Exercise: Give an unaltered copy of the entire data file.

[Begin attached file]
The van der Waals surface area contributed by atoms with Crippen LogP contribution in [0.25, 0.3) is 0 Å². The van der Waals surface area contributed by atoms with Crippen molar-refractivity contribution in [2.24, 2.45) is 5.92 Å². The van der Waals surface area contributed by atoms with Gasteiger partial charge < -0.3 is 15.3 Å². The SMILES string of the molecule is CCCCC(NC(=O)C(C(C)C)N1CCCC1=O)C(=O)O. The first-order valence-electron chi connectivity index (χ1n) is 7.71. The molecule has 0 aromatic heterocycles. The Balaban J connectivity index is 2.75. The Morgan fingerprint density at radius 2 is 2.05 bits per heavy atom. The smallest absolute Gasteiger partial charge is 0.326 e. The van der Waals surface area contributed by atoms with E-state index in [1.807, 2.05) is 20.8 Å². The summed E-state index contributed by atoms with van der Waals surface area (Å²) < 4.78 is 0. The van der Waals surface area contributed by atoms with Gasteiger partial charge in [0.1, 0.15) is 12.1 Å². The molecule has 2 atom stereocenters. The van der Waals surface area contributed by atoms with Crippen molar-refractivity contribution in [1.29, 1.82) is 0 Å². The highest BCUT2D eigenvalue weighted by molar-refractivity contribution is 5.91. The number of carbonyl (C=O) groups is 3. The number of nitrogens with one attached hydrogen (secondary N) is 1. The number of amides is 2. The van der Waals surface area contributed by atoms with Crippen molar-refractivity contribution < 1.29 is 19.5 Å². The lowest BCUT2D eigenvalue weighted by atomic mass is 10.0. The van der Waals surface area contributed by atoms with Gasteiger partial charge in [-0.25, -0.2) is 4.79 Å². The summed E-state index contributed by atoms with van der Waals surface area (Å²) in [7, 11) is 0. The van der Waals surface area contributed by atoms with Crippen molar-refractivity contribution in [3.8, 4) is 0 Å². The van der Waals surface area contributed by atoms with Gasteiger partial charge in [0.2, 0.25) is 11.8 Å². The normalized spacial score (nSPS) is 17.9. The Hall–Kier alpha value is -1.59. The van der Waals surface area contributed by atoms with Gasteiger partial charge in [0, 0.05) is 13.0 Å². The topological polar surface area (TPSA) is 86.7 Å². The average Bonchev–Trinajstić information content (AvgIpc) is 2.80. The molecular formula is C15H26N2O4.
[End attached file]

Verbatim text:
The van der Waals surface area contributed by atoms with Crippen LogP contribution in [0.25, 0.3) is 0 Å². The van der Waals surface area contributed by atoms with Crippen molar-refractivity contribution in [2.24, 2.45) is 5.92 Å². The van der Waals surface area contributed by atoms with Gasteiger partial charge < -0.3 is 15.3 Å². The SMILES string of the molecule is CCCCC(NC(=O)C(C(C)C)N1CCCC1=O)C(=O)O. The first-order valence-electron chi connectivity index (χ1n) is 7.71. The molecule has 0 aromatic heterocycles. The Balaban J connectivity index is 2.75. The Morgan fingerprint density at radius 2 is 2.05 bits per heavy atom. The smallest absolute Gasteiger partial charge is 0.326 e. The van der Waals surface area contributed by atoms with E-state index in [1.807, 2.05) is 20.8 Å². The summed E-state index contributed by atoms with van der Waals surface area (Å²) < 4.78 is 0. The van der Waals surface area contributed by atoms with Gasteiger partial charge in [0.1, 0.15) is 12.1 Å². The molecule has 2 atom stereocenters. The van der Waals surface area contributed by atoms with Crippen molar-refractivity contribution in [1.29, 1.82) is 0 Å². The highest BCUT2D eigenvalue weighted by molar-refractivity contribution is 5.91. The number of carbonyl (C=O) groups is 3. The number of nitrogens with one attached hydrogen (secondary N) is 1. The number of amides is 2. The van der Waals surface area contributed by atoms with Crippen molar-refractivity contribution < 1.29 is 19.5 Å². The lowest BCUT2D eigenvalue weighted by atomic mass is 10.0. The van der Waals surface area contributed by atoms with Gasteiger partial charge in [-0.25, -0.2) is 4.79 Å². The summed E-state index contributed by atoms with van der Waals surface area (Å²) in [7, 11) is 0. The van der Waals surface area contributed by atoms with Crippen molar-refractivity contribution in [3.8, 4) is 0 Å². The van der Waals surface area contributed by atoms with Gasteiger partial charge in [0.2, 0.25) is 11.8 Å². The normalized spacial score (nSPS) is 17.9. The Hall–Kier alpha value is -1.59. The van der Waals surface area contributed by atoms with Gasteiger partial charge in [0, 0.05) is 13.0 Å². The topological polar surface area (TPSA) is 86.7 Å². The average Bonchev–Trinajstić information content (AvgIpc) is 2.80. The molecular formula is C15H26N2O4.